V8 lovers rejoice: Holden has announced that the all-new Corvette will officially be offered by the GM division, on behalf of Chevrolet, to our shores - to a rather hungry audience of anything quick and American, at that.
Fresh off the unveil in Detroit late last week, it was confirmed that C8 Stingray, the first mid-engine iteration of the famous nameplate and the first to feature a right-hand drive variant, will be including Australia as one of its key export markets.
“Like anyone with a hint of petrol in their veins, we were glued to our screens watching the reveal of the new Corvette. The news that Corvette will now be built in right-hand-drive for the first time ever – and will be exported to Australia – is hugely exciting for our team at Holden and any Australian who loves high performance cars. - Dave Buttner, Chairman and Managing Director of Holden.
Unlike the only sporty V8 Chevrolet to be offered currently in Australia, HSV will not need to plan and implement a costly conversion once the cars are shipped over from the United States. Rather, the C8 has been designed from the get-go with right-hand drive markets like ours in mind.
That being said, while the new Corvette will be joining the Holden line-up, it’s unlikely that the car will ditch the Chevrolet name. However, what is (mostly) known is that the car will be making landfall in late 2020, roughly a year after the first batch of cars roll off the production line in GM’s manufacturing facility in Bowling Green, Kentucky.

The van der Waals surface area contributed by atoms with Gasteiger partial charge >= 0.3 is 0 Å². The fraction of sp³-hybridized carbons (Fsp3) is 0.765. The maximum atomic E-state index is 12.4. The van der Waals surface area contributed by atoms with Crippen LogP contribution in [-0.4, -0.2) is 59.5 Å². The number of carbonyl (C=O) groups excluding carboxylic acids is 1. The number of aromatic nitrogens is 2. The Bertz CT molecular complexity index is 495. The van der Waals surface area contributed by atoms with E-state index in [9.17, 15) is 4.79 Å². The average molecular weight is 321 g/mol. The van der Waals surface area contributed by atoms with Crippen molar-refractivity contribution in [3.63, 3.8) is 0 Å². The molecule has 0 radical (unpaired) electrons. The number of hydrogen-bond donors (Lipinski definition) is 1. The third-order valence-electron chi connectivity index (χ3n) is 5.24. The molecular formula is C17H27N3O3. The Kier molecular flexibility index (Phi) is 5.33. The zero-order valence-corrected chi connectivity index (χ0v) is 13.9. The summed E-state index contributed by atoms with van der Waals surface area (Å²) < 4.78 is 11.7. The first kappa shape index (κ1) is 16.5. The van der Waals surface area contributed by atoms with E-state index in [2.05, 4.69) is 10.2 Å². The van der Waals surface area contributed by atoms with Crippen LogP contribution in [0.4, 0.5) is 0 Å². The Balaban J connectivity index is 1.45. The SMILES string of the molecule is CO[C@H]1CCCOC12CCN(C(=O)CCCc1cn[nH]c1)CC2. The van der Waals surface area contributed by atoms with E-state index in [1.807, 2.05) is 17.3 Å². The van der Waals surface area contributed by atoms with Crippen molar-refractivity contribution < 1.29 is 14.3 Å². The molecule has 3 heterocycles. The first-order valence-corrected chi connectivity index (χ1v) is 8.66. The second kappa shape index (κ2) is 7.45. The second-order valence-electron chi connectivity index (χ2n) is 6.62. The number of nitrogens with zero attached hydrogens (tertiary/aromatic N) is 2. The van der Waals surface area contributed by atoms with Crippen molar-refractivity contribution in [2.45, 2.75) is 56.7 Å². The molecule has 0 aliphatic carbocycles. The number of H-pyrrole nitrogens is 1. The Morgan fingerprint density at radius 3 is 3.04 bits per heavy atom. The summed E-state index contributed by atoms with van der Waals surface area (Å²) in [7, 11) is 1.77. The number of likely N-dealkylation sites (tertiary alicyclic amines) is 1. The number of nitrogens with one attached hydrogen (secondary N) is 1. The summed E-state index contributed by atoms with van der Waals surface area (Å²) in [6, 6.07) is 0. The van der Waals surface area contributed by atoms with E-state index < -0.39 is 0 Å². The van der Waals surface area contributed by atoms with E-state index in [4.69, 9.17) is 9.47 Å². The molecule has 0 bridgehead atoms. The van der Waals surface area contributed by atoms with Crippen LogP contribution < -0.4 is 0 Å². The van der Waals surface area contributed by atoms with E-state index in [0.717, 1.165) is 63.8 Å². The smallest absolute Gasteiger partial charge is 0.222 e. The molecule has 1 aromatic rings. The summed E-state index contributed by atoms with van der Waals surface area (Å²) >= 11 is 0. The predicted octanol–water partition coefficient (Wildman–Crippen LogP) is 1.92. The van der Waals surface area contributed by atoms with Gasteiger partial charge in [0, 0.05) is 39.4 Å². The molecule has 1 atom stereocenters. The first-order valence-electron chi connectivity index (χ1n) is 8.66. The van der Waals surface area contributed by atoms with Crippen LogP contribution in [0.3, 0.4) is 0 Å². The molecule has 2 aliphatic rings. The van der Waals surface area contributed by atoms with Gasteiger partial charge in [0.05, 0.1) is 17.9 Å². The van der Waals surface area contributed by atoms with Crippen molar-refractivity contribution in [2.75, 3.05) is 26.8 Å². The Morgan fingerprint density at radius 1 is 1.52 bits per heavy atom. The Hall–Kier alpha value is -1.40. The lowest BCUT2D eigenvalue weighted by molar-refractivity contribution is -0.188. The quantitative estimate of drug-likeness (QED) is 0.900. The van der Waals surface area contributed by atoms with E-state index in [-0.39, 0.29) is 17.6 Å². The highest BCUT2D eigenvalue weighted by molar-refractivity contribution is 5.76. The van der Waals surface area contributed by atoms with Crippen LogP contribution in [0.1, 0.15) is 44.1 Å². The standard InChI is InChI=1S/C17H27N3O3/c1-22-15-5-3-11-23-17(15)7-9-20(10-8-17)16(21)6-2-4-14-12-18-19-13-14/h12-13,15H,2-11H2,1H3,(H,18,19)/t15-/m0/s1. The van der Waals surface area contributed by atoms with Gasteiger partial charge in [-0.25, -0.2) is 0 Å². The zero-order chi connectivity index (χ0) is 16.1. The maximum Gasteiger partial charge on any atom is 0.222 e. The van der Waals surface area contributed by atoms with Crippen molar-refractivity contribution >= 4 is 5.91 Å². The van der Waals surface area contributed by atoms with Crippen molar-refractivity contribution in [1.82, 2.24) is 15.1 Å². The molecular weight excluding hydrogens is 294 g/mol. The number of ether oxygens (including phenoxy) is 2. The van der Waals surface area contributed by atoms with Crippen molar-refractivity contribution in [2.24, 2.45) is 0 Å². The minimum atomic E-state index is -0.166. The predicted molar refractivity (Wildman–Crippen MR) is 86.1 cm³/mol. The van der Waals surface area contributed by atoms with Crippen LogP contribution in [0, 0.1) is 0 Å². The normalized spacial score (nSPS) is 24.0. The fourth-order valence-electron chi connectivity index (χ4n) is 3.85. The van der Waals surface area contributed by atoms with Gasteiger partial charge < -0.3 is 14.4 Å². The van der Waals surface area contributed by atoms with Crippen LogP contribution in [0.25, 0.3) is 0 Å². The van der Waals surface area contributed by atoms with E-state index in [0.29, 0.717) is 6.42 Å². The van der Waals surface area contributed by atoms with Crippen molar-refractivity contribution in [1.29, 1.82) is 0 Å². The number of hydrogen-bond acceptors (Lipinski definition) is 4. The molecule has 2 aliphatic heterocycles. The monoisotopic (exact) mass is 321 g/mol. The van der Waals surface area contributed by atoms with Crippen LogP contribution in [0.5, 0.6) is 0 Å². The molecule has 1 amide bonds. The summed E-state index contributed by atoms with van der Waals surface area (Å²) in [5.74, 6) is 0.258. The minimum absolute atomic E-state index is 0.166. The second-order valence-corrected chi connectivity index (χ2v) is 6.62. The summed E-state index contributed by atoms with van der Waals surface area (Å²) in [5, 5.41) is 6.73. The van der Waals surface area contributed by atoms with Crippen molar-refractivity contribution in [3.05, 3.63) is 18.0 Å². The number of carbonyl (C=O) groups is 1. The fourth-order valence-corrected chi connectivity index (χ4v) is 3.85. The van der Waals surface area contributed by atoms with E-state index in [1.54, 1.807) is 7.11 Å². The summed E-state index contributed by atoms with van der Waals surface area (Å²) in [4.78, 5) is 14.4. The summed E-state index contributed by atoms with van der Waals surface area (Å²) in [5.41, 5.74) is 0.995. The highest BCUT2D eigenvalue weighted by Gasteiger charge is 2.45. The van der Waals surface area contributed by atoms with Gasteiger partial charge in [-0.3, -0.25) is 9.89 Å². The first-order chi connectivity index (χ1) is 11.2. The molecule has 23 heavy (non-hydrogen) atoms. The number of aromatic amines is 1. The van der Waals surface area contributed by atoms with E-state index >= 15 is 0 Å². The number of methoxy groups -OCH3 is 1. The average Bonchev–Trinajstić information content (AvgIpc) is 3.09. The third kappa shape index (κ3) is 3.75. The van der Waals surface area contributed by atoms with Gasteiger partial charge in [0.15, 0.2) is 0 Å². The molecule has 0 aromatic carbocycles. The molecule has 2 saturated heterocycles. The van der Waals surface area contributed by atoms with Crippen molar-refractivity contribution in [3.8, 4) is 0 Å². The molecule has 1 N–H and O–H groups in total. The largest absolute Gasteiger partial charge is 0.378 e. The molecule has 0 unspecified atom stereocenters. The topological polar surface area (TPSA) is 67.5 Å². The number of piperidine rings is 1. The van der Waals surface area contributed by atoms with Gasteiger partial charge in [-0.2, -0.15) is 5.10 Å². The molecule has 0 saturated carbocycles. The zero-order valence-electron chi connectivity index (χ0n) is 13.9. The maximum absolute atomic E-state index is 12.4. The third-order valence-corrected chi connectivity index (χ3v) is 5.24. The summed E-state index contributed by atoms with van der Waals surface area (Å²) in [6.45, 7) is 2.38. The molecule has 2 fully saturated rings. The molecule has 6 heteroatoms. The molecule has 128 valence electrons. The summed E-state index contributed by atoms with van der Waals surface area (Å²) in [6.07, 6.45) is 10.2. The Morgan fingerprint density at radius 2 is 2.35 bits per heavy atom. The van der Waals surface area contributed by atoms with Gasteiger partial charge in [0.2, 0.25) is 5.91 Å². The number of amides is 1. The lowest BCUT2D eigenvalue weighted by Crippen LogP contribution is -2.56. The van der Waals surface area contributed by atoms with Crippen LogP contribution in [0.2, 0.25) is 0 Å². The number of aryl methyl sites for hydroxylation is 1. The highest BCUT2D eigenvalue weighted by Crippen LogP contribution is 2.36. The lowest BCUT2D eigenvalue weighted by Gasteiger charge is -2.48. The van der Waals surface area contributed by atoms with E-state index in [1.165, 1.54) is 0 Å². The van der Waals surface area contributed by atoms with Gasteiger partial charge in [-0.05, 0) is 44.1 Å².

By that point, it’s possible that the C8 range would have expanded to include more luxurious touring variants but also sportier and more high performance permutations such as the Grand Sport, Z06, and ZL1.
It’s hard to predict how General Motors wants to carry out their export market onslaught for the new Corvette, but the Stingray that was unveiled last week will surely be the tip of the spear.
Equipped with a naturally aspirated 6.2-litre Small Block V8, the new LT2 engine is a continuation on the strengths of the C7’s LT1 producing up to 369kW and 637Nm. Sending drive to the rear wheels is a new 8-speed dual-clutch transmission designed with TREMEC.
Astoundingly, Chevrolet claims the car can sprint to 100km/h in less than 3 seconds if fitted with the Z51 Package, which adds higher performance tyres, uprated brakes, magnetic dampers, an electronic limited slip differential, and a free-breathing exhaust system.
That’s quite a punch for what is currently the entry model to the C8 family. And when you consider that the company affirmed its commitment to the new Corvette being as accessible to buyers as ever with a sub-US$60,000 starting price, it cements the idea that it could be one of the best performance car bargains we’ve seen in a very long time.